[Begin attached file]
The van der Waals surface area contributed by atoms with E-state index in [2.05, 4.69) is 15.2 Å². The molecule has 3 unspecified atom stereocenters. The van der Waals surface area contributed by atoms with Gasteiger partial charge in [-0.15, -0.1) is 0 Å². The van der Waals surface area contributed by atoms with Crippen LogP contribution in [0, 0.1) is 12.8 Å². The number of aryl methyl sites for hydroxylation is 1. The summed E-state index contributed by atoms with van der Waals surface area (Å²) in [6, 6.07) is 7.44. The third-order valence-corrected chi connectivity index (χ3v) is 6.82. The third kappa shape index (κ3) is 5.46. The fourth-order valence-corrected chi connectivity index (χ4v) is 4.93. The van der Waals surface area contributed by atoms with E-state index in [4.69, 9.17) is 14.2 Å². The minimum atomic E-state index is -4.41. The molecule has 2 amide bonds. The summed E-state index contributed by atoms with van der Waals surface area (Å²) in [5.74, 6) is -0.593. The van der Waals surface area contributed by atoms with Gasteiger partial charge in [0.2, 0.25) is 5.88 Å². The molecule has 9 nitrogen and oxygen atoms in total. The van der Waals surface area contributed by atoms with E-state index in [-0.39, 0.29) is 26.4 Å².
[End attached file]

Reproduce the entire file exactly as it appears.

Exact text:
The van der Waals surface area contributed by atoms with E-state index in [2.05, 4.69) is 15.2 Å². The molecule has 3 unspecified atom stereocenters. The van der Waals surface area contributed by atoms with Gasteiger partial charge in [-0.15, -0.1) is 0 Å². The van der Waals surface area contributed by atoms with Crippen LogP contribution in [0, 0.1) is 12.8 Å². The number of aryl methyl sites for hydroxylation is 1. The summed E-state index contributed by atoms with van der Waals surface area (Å²) in [6, 6.07) is 7.44. The third-order valence-corrected chi connectivity index (χ3v) is 6.82. The third kappa shape index (κ3) is 5.46. The fourth-order valence-corrected chi connectivity index (χ4v) is 4.93. The van der Waals surface area contributed by atoms with E-state index in [4.69, 9.17) is 14.2 Å². The minimum atomic E-state index is -4.41. The molecule has 2 amide bonds. The summed E-state index contributed by atoms with van der Waals surface area (Å²) in [5.74, 6) is -0.593. The van der Waals surface area contributed by atoms with Gasteiger partial charge in [0.2, 0.25) is 5.88 Å². The molecule has 9 nitrogen and oxygen atoms in total. The van der Waals surface area contributed by atoms with E-state index in [-0.39, 0.29) is 26.4 Å².